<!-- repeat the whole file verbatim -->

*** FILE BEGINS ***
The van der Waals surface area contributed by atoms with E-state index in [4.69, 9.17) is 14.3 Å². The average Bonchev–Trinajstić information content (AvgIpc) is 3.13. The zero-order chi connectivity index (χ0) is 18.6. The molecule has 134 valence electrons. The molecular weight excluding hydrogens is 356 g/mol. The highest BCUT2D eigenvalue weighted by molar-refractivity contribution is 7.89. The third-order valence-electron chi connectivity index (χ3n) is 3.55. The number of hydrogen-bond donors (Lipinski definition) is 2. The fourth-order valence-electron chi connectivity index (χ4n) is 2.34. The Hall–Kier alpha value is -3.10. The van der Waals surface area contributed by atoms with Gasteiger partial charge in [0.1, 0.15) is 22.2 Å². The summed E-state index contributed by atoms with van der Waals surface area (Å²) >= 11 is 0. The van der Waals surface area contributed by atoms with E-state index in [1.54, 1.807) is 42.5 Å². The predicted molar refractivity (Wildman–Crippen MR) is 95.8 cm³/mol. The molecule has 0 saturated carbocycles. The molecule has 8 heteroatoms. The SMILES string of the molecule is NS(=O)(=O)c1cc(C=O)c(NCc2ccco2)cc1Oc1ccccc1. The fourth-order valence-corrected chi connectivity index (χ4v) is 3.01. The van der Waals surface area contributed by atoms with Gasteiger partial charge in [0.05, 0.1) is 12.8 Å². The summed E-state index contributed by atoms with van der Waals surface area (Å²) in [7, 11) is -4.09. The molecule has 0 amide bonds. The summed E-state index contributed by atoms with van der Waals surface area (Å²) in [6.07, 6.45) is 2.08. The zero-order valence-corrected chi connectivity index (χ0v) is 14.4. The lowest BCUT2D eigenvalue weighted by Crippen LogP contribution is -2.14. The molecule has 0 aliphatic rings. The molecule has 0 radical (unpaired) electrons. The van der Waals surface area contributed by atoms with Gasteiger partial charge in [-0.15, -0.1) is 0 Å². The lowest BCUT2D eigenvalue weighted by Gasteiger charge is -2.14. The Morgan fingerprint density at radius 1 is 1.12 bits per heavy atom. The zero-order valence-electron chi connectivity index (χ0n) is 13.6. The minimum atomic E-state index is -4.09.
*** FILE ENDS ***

The van der Waals surface area contributed by atoms with E-state index in [4.69, 9.17) is 14.3 Å². The average Bonchev–Trinajstić information content (AvgIpc) is 3.13. The zero-order chi connectivity index (χ0) is 18.6. The molecule has 134 valence electrons. The molecular weight excluding hydrogens is 356 g/mol. The highest BCUT2D eigenvalue weighted by molar-refractivity contribution is 7.89. The third-order valence-electron chi connectivity index (χ3n) is 3.55. The number of hydrogen-bond donors (Lipinski definition) is 2. The fourth-order valence-electron chi connectivity index (χ4n) is 2.34. The Hall–Kier alpha value is -3.10. The van der Waals surface area contributed by atoms with Gasteiger partial charge in [0.1, 0.15) is 22.2 Å². The summed E-state index contributed by atoms with van der Waals surface area (Å²) >= 11 is 0. The van der Waals surface area contributed by atoms with E-state index in [1.54, 1.807) is 42.5 Å². The predicted molar refractivity (Wildman–Crippen MR) is 95.8 cm³/mol. The molecule has 0 saturated carbocycles. The molecule has 8 heteroatoms. The SMILES string of the molecule is NS(=O)(=O)c1cc(C=O)c(NCc2ccco2)cc1Oc1ccccc1. The fourth-order valence-corrected chi connectivity index (χ4v) is 3.01. The van der Waals surface area contributed by atoms with Gasteiger partial charge in [0.05, 0.1) is 12.8 Å². The summed E-state index contributed by atoms with van der Waals surface area (Å²) in [7, 11) is -4.09. The molecule has 0 amide bonds. The summed E-state index contributed by atoms with van der Waals surface area (Å²) in [6.07, 6.45) is 2.08. The zero-order valence-corrected chi connectivity index (χ0v) is 14.4. The lowest BCUT2D eigenvalue weighted by Crippen LogP contribution is -2.14. The molecule has 0 aliphatic rings. The molecule has 0 radical (unpaired) electrons. The van der Waals surface area contributed by atoms with Gasteiger partial charge in [-0.15, -0.1) is 0 Å². The lowest BCUT2D eigenvalue weighted by Gasteiger charge is -2.14. The Morgan fingerprint density at radius 1 is 1.12 bits per heavy atom. The zero-order valence-electron chi connectivity index (χ0n) is 13.6. The minimum atomic E-state index is -4.09.